The 1981 season -- at least as it pertained to the Browns -- is proof that there really are football gods.
Maybe on a mountain top, or maybe just in a room with a lot of big-screen, high-definition TV sets, they survey the scene, deeming what teams will win and what teams will lose, and when and how. And when they are kind and giving to a team one season, they reciprocate by dissing it the next.
No team ever gets good luck -- or bad luck -- two years in a row. The football gods mix it up, just to frustrate the players, coaches and fans and keep them guessing, lest they be silly enough to believe they've got it all figured out.
Sound silly? Of course.
But how else do you explain what happened in 1981, after what had transpired in 1980?
Every Browns fan remembers -- or at least has heard all about -- 1980, the season the Kardiac Kids reached their zenith. With last-second win after last-second win -- 13 of the 16 games were decided in the final two minutes -- they finished 11-5 and captured the AFC Central crown.
Every time the Browns needed to make a play, they did so. Every time they needed something good to happen, it did.
As much of a storybook, magic season it was for the team, it was even more so for quarterback Brian Sipe, as he set a franchise record for touchdown passes with 30 en route to being named the NFL MVP.
The season came to an abrupt halt in dramatic and disappointing fashion with a 14-12 divisional playoff loss to the Oakland Raiders when Sipe's ill-fated pass into the end zone in the waning seconds on a play called Red Right 88 was intercepted.
But rather than an end, that game was looked upon at the time as being simply a beginning, and the Browns and their fans fully expected to take the next step in 1981 and get that elusive first appearance in the Super Bowl -- or the Siper Bowl, as it was referred to in Cleveland.
As it turned out, the Browns did indeed have a similar kind of season in 1981 -- eight of the games were decided by six points or less, and five were decided by three points or less.
Only this time, the Browns were on the short end of things. Every time they needed to make a play, they didn't. Every time they needed something good to happen, it didn't.
Moreover, the theme of the season was Murphy's Law: Whatever can go wrong, will go wrong.
The Browns were still the Kardiac Kids, only they were causing their fans cardiac arrest.
When the smoke had cleared, they had finished 5-11, their worst record since 1975 and the opposite of the 11-5 mark they had sported in '80.
It started with a 44-14 loss on Monday Night Football to the San Diego Chargers, the team the Browns would have played in the 1980 AFC Championship Game had they beaten the Raiders.
And that was followed by these games:
*A 32-10 loss to the Pittsburgh Steelers in Cleveland, where the Browns had beaten them 27-26 in 1980.
*A 41-21 loss to the Cincinnati Bengals at Cleveland, where the Browns had defeated them 31-7 in 1980.
*A 42-21 loss to the Seahawks at Seattle, where the Browns had beaten them 27-3 in 1980.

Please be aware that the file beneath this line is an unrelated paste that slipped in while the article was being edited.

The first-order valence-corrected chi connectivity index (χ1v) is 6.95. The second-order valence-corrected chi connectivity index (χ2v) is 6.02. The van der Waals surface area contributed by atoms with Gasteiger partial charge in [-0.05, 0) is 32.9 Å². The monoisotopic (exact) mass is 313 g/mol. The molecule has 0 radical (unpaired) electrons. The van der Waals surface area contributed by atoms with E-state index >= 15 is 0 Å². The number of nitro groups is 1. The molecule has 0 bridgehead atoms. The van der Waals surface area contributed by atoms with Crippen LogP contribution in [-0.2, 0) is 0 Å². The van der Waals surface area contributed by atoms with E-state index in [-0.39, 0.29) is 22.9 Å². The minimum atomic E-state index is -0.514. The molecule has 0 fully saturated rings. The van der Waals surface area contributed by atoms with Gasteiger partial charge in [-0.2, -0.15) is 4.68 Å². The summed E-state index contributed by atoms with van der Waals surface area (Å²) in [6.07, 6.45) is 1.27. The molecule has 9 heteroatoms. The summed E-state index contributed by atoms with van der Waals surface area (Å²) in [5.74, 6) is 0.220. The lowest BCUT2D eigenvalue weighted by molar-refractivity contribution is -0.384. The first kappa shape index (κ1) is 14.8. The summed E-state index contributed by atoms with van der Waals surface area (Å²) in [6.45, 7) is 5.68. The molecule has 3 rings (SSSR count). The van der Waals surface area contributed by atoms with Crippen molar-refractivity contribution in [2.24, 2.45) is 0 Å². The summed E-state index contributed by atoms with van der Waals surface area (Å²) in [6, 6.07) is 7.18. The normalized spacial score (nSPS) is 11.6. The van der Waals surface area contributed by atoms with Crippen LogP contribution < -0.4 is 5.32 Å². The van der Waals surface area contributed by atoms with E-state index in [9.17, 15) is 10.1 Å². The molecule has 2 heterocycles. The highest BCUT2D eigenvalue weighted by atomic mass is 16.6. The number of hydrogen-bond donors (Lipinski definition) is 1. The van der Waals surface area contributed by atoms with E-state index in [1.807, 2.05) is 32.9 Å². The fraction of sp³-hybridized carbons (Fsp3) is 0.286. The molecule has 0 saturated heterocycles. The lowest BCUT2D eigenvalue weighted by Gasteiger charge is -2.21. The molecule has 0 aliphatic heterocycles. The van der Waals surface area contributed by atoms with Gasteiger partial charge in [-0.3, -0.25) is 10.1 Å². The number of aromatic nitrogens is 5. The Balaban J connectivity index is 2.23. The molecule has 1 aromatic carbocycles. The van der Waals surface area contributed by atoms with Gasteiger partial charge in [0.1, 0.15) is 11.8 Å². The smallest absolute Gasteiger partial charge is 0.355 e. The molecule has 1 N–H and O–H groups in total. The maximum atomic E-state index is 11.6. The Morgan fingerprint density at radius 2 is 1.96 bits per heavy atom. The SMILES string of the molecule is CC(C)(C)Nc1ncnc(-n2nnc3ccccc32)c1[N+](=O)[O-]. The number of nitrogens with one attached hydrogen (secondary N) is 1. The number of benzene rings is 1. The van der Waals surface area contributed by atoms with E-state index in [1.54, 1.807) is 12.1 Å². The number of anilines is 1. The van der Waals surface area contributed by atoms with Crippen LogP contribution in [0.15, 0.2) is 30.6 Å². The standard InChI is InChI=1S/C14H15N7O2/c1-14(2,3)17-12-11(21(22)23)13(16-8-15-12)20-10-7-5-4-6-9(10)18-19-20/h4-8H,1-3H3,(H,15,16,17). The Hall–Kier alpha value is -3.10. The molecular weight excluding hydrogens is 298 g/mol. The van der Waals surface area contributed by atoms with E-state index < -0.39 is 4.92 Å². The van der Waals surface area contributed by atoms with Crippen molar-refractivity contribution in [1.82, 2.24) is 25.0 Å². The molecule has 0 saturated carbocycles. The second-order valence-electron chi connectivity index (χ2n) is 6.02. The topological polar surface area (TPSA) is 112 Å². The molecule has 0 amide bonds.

*A 17-13 loss to the Oilers at Houston, where the Browns had beaten them 17-14 in 1980.
*A 14-13 loss to the New York Jets at Cleveland, where the Browns had beaten them 17-14 in 1980.
The Browns finished the year with five straight defeats, their longest losing streak since 1975, and dropped seven of their final eight games. By contrast, in 1980, the Browns enjoyed a five-game winning streak, their longest since 1976, and won eight of nine during one stretch.
In 1980, Sipe broke nearly every club passing record, throwing, as mentioned, for 30 TDs with just 14 interceptions while completing nearly 61 percent of his passes, good for a 91.4 quarterback rating. In 1981, he threw more interceptions (25) than TDs (17), his completion rate fell to just over 55 percent and his quarterback rating plummeted to 68.2.
As the quarterback goes, so goes any team, which explains the rise and fall of the Browns in 1980 and '81.
Mike Pruitt rushed for more than 1,000 yards (1,103) for the third straight year in 1981, and caught 63 passes for the second season in a row.
Tight end Ozzie Newsome set a team record (since broken) for receptions with 69 and had the second-most receiving yards in Browns history at the time with 1,002.
Greg Pruitt established a personal best with 65 catches.
But it wasn't enough.
More specifically, it didn't come at the right time.
And as the Browns found out in 1980 and then again in '81, timing is everything.
It was a tough lesson to learn.
But the football gods don't care.
|9/7||L 14-44||San Diego Chargers||78,904|
|9/13||L 3-9||Houston Oilers||79,483|
|9/20||W 20-17||at Cincinnati Bengals||52,170|
|9/27||W 28-17||Atlanta Falcons||78,283|
|10/4||L 16-27||at Los Angeles Rams||63,924|
|10/11||L 7-13||at Pittsburgh Steelers||53,255|
|10/18||W 20-17||New Orleans Saints||76,059|
|10/25||W 42-28||Baltimore Colts||78,986|
|11/1||L 13-22||at Buffalo Bills||78,266|
|11/8||L 20-23||at Denver Broncos (OT)||74,859|
|11/15||W 15-12||at San Francisco 49ers||52,445|
|11/22||L 10-32||Pittsburgh Steelers||77,958|
|11/29||L 21-41||Cincinnati Bengals||75,186|
|12/3||L 13-17||at Houston Oilers||44,502|
|12/12||L 13-14||New York Jets||56,866|
|12/20||L 21-42||at Seattle Seahawks||51,435|
|Score By Periods|
|Total First Downs||364||299|
|3rd Down: Made/Att||92/225||78/212|
|3rd Down Pct.||40.90%||36.80%|
|Total Net Yards||5,915||5,394|
|Avg. Per Game||369.7||337.1|
|Avg. Per Play||5.2||5.3|
|Net Yards Rushing||1,929||2,078|
|Avg. Per Game||120.6||129.9|
|Net Yards Passing||3,986||3,289|
|Avg. Per Game||249.1||205.6|
|Net Punting Avg.||68/38.7||78/35.9|
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